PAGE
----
or born out of the players’ skill level, or a combo of the two?

Richie: Yeah I guess that we’re limited by our abilities. But you fucking better not be saying that
we’re so shitty and suck so much that we’re good. I guess that it’s just fortunate that we’re
non-virtuosos and we want to play so-called simple tunes.
Max: Yeah, we’re not out to do anything other than play our songs. We actually practice and
try our best. It just so happens we don’t have much chops. We’re not deliberately trying to
dumb it down or be “back ta basics” (good label).

Do you feel like the band has improved since you started? Is the 2010 Watery Love
a more formidable live machine than that of 2009?

Max: I think we’ve gotten a lot better, although I don’t think the word “formidable” is appropriate
in any circumstance.
Richie: Sure. We improve by increments I guess.

I’ve seen Watery Love about ten times now, and I can’t remember the crowd ever really
enjoying it, so to speak. What would you consider a successful gig?

Max: I’ve had at least one stranger say they enjoyed it so I don’t know what the fuck
you’re talking about.
Richie: Well I don’t really know how to reply to your assertion that the audience doesn’t enjoy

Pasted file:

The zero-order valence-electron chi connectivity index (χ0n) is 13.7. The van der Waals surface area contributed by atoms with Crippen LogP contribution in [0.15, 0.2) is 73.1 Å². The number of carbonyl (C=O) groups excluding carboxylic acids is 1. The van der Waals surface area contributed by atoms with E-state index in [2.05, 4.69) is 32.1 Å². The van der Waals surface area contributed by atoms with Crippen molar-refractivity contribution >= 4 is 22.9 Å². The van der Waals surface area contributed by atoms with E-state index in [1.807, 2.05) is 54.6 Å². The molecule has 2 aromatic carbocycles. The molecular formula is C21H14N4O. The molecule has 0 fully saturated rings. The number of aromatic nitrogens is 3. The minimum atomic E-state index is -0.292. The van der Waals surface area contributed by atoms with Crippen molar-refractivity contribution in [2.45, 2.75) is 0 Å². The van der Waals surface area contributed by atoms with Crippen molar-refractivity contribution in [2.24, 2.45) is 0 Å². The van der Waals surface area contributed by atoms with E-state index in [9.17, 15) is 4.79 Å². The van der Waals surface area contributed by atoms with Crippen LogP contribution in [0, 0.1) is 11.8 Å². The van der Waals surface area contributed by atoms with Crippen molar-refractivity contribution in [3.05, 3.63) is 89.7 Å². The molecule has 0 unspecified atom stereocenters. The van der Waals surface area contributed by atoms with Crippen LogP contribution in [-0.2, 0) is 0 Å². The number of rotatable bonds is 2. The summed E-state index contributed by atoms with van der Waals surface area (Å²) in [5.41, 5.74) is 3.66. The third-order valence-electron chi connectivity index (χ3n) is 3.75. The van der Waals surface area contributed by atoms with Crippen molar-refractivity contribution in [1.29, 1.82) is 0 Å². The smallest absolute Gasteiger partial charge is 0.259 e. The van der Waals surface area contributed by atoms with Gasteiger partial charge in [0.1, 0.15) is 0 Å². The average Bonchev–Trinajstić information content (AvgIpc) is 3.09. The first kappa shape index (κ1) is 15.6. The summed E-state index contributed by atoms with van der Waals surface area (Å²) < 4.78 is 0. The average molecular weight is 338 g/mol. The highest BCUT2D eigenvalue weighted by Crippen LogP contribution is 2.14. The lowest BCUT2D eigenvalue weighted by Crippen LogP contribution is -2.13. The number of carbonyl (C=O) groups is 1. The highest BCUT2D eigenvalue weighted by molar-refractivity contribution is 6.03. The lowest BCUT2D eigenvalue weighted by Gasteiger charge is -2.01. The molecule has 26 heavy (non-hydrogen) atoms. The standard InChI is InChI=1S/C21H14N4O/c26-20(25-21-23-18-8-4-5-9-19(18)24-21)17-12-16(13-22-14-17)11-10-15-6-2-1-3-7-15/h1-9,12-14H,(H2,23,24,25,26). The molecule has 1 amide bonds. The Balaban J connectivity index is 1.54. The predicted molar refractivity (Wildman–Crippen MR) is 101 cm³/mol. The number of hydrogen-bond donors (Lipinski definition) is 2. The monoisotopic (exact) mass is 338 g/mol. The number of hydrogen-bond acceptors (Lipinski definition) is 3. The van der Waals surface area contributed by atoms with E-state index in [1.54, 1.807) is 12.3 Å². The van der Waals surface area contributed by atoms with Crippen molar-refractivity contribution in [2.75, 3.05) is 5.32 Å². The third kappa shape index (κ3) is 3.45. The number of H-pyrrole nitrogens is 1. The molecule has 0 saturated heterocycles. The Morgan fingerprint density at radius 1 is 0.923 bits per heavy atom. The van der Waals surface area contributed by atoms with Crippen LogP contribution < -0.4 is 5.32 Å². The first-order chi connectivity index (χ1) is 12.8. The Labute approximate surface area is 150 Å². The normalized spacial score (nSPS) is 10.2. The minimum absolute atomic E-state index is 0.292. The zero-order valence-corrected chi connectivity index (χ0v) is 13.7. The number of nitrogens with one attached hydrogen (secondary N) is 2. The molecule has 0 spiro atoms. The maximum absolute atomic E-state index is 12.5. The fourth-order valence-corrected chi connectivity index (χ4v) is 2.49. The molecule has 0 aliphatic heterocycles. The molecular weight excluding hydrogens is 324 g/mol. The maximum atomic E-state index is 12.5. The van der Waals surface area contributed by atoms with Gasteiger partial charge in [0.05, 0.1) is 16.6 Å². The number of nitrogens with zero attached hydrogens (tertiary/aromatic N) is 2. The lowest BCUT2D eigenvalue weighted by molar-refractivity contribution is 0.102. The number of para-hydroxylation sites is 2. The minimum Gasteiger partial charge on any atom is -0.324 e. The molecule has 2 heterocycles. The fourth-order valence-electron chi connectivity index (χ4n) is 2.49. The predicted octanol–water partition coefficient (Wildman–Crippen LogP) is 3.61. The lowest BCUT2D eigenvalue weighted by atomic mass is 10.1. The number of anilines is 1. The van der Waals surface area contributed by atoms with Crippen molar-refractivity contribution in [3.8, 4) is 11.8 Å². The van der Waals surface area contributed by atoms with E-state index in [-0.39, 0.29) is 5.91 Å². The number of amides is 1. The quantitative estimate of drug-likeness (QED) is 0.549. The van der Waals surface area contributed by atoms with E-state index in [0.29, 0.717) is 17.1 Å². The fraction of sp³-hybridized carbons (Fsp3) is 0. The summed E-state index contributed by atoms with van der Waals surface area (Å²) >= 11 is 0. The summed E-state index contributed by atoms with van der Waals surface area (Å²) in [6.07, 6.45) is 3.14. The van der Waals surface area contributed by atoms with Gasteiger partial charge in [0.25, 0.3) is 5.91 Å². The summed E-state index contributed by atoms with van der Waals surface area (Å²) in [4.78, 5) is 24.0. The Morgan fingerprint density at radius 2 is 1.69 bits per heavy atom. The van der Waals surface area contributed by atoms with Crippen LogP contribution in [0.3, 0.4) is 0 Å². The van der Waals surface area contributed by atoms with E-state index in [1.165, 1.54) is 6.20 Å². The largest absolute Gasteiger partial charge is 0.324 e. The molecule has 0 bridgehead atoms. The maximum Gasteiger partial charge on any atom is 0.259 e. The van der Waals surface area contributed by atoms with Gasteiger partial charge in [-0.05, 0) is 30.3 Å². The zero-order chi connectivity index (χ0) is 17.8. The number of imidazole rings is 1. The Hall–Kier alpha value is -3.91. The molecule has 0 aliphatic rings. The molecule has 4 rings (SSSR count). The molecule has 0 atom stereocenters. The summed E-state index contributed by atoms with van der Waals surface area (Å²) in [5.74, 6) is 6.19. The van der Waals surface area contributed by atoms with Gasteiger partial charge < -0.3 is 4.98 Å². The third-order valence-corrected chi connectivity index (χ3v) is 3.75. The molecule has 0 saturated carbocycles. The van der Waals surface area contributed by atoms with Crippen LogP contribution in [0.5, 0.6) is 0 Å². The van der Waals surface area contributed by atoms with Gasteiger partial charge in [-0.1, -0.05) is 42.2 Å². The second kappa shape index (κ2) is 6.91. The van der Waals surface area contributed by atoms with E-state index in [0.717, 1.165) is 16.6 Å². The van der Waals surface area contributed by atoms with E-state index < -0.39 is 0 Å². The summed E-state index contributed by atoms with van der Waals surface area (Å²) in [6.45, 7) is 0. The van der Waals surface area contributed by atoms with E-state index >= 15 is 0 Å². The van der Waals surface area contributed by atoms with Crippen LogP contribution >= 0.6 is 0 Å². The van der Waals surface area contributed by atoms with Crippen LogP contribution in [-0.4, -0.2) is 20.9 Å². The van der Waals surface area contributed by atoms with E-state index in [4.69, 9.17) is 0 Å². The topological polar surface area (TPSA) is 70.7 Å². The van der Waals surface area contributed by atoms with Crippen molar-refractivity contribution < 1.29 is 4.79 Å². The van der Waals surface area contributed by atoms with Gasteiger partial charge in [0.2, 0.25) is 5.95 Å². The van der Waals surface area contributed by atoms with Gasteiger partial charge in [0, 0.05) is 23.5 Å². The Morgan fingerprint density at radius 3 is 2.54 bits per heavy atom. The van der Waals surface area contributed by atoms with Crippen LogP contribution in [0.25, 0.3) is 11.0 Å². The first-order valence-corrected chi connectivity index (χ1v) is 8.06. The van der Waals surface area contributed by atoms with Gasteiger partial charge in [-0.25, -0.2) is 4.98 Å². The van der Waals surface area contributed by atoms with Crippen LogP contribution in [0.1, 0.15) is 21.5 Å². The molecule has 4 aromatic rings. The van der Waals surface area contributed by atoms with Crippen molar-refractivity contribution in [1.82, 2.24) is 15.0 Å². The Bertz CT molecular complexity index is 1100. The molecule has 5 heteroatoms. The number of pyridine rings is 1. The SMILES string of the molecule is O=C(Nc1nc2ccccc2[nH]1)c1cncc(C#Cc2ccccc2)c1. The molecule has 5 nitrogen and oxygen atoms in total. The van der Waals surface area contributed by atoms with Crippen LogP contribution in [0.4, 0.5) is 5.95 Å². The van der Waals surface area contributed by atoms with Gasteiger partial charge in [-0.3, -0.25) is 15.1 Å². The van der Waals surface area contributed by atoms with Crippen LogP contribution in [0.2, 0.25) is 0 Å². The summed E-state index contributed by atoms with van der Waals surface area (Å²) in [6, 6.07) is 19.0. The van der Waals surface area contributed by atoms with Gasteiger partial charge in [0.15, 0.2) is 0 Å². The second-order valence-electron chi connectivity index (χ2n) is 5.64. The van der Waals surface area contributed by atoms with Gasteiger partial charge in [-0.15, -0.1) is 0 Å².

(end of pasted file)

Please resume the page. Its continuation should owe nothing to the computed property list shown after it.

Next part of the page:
our set. They all seem to stick around until the last song and I’ve even seen some of the
same faces at multiple gigs. In fact, Watery Love is probably a lot more crowd-friendly than
my previous bands. Beats me, man. I don’t get up on a stage and take my shirt off and
prance around like a ninny, but we give the crowd their money’s worth.

Are you referring to the fact that many of your shows are free?
Richie: Yes.

What would you say are Watery Love’s biggest strengths and weaknesses?
Richie: This question is a lot tougher to deal with than you might have thought. I have no
insightful or interesting answer to this one.
Max: Unfortunately the answer is one and the same: the size of our hearts.

Watery Love has a fairly illustrious history of bassists: Kurt Vile, Daniel DiMaggio of
Home Blitz, Russ Waterhouse of Blues Control… who’s the best?

Richie: Yeah, we’ve asked three accomplished guitar players to dumb it down for four strings.
Early on, it was just the three of us: two guitars and drums. As a three-piece we even
played a particularly unenthusiastic gig in the basement of the Philadelphia Record
Exchange. At some point a few weeks later we invited Kurt to come by and play bass. He
brought all these effects pedals and stuff like that and he seemed uninterested in learning
the three or four notes per tune. He just kind of put his head down and messed around on